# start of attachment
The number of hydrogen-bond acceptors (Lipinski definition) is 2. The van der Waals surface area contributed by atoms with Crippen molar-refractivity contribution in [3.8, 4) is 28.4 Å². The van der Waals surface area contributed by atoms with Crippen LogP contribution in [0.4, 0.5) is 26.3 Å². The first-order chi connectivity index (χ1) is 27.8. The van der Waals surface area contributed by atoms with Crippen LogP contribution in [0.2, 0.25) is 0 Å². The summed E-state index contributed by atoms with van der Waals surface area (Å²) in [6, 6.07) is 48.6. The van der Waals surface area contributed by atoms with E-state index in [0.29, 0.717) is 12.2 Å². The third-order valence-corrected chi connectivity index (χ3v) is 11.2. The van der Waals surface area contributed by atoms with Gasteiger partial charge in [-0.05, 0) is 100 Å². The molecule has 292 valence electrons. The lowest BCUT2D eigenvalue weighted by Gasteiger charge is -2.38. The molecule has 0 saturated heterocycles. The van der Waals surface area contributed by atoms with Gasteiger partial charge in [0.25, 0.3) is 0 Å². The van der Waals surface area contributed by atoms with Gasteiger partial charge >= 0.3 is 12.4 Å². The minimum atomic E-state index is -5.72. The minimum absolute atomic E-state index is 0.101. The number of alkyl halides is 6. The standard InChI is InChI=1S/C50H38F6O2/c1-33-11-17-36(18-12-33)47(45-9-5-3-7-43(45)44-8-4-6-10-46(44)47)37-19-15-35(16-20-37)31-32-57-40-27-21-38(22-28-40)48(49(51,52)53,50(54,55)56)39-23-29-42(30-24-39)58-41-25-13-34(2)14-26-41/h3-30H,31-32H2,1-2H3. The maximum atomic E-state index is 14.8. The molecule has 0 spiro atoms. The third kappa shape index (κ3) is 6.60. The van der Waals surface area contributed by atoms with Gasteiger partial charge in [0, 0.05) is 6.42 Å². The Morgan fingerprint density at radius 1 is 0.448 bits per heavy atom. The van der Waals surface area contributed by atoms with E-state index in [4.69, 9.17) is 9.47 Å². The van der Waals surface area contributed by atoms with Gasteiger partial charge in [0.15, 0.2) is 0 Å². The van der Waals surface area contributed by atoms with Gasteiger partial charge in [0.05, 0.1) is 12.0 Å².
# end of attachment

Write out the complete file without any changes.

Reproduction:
The number of hydrogen-bond acceptors (Lipinski definition) is 2. The van der Waals surface area contributed by atoms with Crippen molar-refractivity contribution in [3.8, 4) is 28.4 Å². The van der Waals surface area contributed by atoms with Crippen LogP contribution in [0.4, 0.5) is 26.3 Å². The first-order chi connectivity index (χ1) is 27.8. The van der Waals surface area contributed by atoms with Crippen LogP contribution in [0.2, 0.25) is 0 Å². The summed E-state index contributed by atoms with van der Waals surface area (Å²) in [6, 6.07) is 48.6. The van der Waals surface area contributed by atoms with E-state index in [0.29, 0.717) is 12.2 Å². The third-order valence-corrected chi connectivity index (χ3v) is 11.2. The van der Waals surface area contributed by atoms with Gasteiger partial charge in [-0.05, 0) is 100 Å². The molecule has 292 valence electrons. The lowest BCUT2D eigenvalue weighted by Gasteiger charge is -2.38. The molecule has 0 saturated heterocycles. The van der Waals surface area contributed by atoms with Gasteiger partial charge in [0.25, 0.3) is 0 Å². The van der Waals surface area contributed by atoms with Gasteiger partial charge >= 0.3 is 12.4 Å². The minimum atomic E-state index is -5.72. The minimum absolute atomic E-state index is 0.101. The number of alkyl halides is 6. The standard InChI is InChI=1S/C50H38F6O2/c1-33-11-17-36(18-12-33)47(45-9-5-3-7-43(45)44-8-4-6-10-46(44)47)37-19-15-35(16-20-37)31-32-57-40-27-21-38(22-28-40)48(49(51,52)53,50(54,55)56)39-23-29-42(30-24-39)58-41-25-13-34(2)14-26-41/h3-30H,31-32H2,1-2H3. The maximum atomic E-state index is 14.8. The molecule has 0 spiro atoms. The third kappa shape index (κ3) is 6.60. The van der Waals surface area contributed by atoms with Gasteiger partial charge in [0, 0.05) is 6.42 Å². The Morgan fingerprint density at radius 1 is 0.448 bits per heavy atom. The van der Waals surface area contributed by atoms with E-state index in [4.69, 9.17) is 9.47 Å². The van der Waals surface area contributed by atoms with Gasteiger partial charge in [0.15, 0.2) is 0 Å². The van der Waals surface area contributed by atoms with Gasteiger partial charge in [0.05, 0.1) is 12.0 Å².